Divisible by A number is divisible by a second number if that second number divides evenly into the original number. Example: 10 is divisible by 5 (10 ÷ 5 = 2, with no remainder). However, 10 is not divisible by 3. (See Multiple of.)
Even Integer Integers that are divisible by 2, like…–4, –2, 0, 2, 4.…(See Integer.)
Integer Numbers along the number line, like…–3, –2, –1, 0, 1, 2, 3.… Integers include the whole numbers and their opposites. (See whole number.)
Multiple of A number is a multiple of a second number if that second number can be multiplied by an integer to get the original number. Example: 10 is a multiple of 5 (10 = 5 × 2); however, 10 is not a multiple of 3. (See divisible by.)
Negative Number A number that is less than zero, like…–1, –18.6, – .…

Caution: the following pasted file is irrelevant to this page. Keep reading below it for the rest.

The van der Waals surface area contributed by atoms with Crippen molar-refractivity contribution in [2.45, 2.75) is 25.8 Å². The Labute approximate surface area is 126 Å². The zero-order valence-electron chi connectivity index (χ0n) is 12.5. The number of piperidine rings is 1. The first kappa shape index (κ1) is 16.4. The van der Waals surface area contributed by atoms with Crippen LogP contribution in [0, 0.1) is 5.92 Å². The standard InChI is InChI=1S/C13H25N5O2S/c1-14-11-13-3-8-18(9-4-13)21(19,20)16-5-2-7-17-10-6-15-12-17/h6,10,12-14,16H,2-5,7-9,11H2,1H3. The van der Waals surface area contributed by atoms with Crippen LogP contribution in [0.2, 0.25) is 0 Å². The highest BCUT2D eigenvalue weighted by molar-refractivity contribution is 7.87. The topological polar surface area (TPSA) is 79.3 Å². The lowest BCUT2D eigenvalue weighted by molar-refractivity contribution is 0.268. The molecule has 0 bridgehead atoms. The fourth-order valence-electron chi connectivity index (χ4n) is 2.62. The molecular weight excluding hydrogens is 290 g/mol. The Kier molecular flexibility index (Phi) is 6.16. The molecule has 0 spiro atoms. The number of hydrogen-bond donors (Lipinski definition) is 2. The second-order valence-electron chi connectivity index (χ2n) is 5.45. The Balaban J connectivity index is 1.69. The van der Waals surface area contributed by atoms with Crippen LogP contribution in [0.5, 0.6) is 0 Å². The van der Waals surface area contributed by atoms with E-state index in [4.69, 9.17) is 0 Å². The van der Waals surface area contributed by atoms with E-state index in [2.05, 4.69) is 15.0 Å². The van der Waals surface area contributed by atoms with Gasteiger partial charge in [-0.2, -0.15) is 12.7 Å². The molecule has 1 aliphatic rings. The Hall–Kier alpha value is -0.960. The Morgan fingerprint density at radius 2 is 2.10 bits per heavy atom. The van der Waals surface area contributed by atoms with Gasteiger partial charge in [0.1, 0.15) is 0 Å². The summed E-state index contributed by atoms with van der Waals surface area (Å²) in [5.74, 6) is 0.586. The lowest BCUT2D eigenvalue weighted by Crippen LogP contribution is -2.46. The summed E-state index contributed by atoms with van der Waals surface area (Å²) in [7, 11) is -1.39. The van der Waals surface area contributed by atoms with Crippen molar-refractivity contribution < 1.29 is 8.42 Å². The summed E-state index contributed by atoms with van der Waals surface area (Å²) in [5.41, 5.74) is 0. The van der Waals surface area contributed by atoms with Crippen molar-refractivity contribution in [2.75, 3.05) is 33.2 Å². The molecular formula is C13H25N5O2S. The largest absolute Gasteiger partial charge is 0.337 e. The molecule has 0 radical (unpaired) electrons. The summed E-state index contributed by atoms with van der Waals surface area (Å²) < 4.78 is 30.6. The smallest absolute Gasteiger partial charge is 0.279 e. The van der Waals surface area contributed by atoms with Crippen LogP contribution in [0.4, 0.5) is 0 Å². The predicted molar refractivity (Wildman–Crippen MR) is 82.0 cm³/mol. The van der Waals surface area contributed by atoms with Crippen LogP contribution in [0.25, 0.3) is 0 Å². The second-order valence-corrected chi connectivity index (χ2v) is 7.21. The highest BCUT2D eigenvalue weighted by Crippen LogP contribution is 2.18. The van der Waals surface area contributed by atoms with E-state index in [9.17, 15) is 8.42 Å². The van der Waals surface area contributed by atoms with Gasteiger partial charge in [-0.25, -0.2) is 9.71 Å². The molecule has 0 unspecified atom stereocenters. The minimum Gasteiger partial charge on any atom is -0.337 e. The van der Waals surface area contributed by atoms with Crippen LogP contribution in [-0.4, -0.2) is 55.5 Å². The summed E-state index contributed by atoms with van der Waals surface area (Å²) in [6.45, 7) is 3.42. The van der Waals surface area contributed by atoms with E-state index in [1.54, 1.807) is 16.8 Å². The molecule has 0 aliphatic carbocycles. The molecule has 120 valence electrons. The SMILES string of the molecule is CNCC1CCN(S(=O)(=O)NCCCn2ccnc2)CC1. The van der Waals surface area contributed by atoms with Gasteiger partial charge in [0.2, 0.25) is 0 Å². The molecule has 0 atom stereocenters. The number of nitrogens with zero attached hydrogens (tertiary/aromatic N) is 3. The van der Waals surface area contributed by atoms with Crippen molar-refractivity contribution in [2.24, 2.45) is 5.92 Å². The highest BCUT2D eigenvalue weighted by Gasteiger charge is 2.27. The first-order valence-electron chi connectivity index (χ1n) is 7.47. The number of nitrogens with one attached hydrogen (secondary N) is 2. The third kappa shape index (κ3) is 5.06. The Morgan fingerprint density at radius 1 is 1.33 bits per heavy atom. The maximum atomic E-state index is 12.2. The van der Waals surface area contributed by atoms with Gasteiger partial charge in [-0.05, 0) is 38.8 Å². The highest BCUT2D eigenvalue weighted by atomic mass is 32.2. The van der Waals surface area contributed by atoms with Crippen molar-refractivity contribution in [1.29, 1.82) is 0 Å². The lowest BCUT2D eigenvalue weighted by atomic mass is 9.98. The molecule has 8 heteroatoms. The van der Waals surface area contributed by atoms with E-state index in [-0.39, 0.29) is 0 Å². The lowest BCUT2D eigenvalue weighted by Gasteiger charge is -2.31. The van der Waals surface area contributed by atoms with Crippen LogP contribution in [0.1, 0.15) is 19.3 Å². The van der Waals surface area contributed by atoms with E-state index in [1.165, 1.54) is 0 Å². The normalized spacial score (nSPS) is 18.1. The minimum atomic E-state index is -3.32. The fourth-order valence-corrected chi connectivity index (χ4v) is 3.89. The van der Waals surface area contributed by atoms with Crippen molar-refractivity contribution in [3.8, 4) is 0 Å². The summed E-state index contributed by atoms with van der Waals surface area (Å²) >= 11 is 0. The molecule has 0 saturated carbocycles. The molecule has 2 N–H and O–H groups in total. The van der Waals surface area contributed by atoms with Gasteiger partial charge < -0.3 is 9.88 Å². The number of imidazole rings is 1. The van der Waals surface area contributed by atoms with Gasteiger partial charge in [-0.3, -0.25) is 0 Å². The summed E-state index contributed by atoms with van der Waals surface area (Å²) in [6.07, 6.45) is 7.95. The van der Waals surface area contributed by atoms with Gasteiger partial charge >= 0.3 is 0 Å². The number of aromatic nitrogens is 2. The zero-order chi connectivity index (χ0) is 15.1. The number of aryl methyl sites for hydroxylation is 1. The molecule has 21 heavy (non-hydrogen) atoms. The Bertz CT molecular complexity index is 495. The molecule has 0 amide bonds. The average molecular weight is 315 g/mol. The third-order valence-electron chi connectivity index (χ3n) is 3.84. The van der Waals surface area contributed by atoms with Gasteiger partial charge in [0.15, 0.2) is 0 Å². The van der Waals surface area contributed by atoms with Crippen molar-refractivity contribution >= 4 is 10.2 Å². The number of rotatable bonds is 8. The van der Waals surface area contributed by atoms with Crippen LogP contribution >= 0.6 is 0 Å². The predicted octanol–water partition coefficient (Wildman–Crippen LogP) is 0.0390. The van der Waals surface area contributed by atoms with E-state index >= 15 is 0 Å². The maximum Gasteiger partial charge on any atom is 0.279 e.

Numerator The top part of a fraction. Example: 1 is the numerator of .
Odd Integer Integers that aren't divisible by 2, like…–5, –3, –1, 1, 3.…
Positive Number A number that is greater than zero, like… 2, 42, , 4.63.
Prime Number Integers that are divisible only by 1 and themselves, like…2, 3, 5, 7, 11.… All prime numbers are odd, except for number 2. The number 1 is not considered prime.
Product Multiply. The product of two numbers means the numbers are multiplied together.
Quotient The answer you get when you divide. Example: 10 divided by 5 is 2; the quotient is 2.
Real Number All the numbers you can think of, like… 17, –5, , –23.6, 3.4329, 0.… Real numbers include the integers, fractions, and decimals. (See integer.)
Remainder The number left over after division. Example: 11 divided by 2 is 5, with a remainder of 1.
Sum Add. The sum of 2 numbers means the numbers are added together.
Whole Number Numbers you can count on your fingers, like… 1, 2, 3.… All whole numbers are positive.